Reading Mode is a particularly nifty feature that's baked into OxygenOS. The feature debuted three years ago, and it has been a mainstay on all OnePlus phones starting with the OnePlus 8. Reading Mode turns your phone's display monochrome, making it easier to read long-form content. As someone that reads a lot of long-form articles on my OnePlus 8, Reading Mode is one of my favorite features in OxygenOS. Here's how to set it up on your OnePlus 8.
How to enable Reading Mode on the OnePlus 8
The easiest way to enable Reading Mode is via the notification shade. You'll find a tile for the feature in the options, and you can easily drag it to the pull-down menu:
- Pull down the notification shade.
- Pull down once again to reveal all the tiles.
- Select the Edit icon.
- Swipe left to go to the next page.
- Press and hold on the Reading Mode tile and drag it to the quick settings menu.
- Hit the Back button on the top left corner to save the changes.
Now that you have Reading Mode easily accessible, let's take a look at all the options available and how you can make the most of the feature.
How to use Reading Mode on the OnePlus 8
With Reading Mode, you get two effects: Chromatic and Mono. The Chromatic mode tones down the colors and makes it easier to use your phone at night. With Mono, the screen effectively turns into an e-reader, with a monochrome palette that's particularly conducive to reading. I like using the Mono mode, but the Chromatic mode offers a nice balance if you don't want to mute all the colors.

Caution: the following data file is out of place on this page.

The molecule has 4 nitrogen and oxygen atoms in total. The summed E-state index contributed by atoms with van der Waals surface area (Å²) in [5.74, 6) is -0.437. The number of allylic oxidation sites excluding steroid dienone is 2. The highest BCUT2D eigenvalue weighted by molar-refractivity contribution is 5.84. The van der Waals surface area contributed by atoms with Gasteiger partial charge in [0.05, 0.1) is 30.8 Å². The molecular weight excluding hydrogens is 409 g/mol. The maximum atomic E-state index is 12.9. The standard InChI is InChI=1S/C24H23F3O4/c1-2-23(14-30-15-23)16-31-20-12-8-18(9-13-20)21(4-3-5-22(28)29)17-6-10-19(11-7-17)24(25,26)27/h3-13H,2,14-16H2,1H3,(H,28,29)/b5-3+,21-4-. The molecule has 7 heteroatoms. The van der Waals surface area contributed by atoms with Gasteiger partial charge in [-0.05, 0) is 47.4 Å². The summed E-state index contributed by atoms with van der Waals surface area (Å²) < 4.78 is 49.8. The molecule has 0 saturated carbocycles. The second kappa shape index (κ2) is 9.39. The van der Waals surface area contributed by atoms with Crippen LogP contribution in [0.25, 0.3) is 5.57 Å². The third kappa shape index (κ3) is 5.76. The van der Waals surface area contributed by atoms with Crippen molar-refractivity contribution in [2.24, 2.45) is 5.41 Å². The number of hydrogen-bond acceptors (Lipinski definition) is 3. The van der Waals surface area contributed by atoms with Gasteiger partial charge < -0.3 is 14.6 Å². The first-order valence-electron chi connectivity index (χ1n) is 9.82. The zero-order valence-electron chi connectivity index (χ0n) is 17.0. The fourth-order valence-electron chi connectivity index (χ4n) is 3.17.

The best part about Reading Mode is that you can set it up to automatically launch for a particular app. So if you use Amazon's Kindle app on your phone or have a dedicated service like Moon Reader, you can go to Settings -> Display -> Reading Mode and add the app to the auto-launch list. You also have the option to mute incoming notifications when the feature is active, ensuring distraction-free reading.
Read all day
Great hardware, excellent software
The OnePlus 8 has a lot going for it on the hardware front — including a Snapdragon 865 chipset and 90Hz display — but it is the software where it wins out. OxygenOS comes with a host of useful features like Reading Mode that make a lot of difference in day-to-day use.
Harish Jonnalagadda is a Senior Editor overseeing Asia at Android Central. He leads the site's coverage of Chinese phone brands, contributing to reviews, features, and buying guides. He also writes about storage servers, audio products, and the semiconductor industry. Contact him on Twitter at @chunkynerd.
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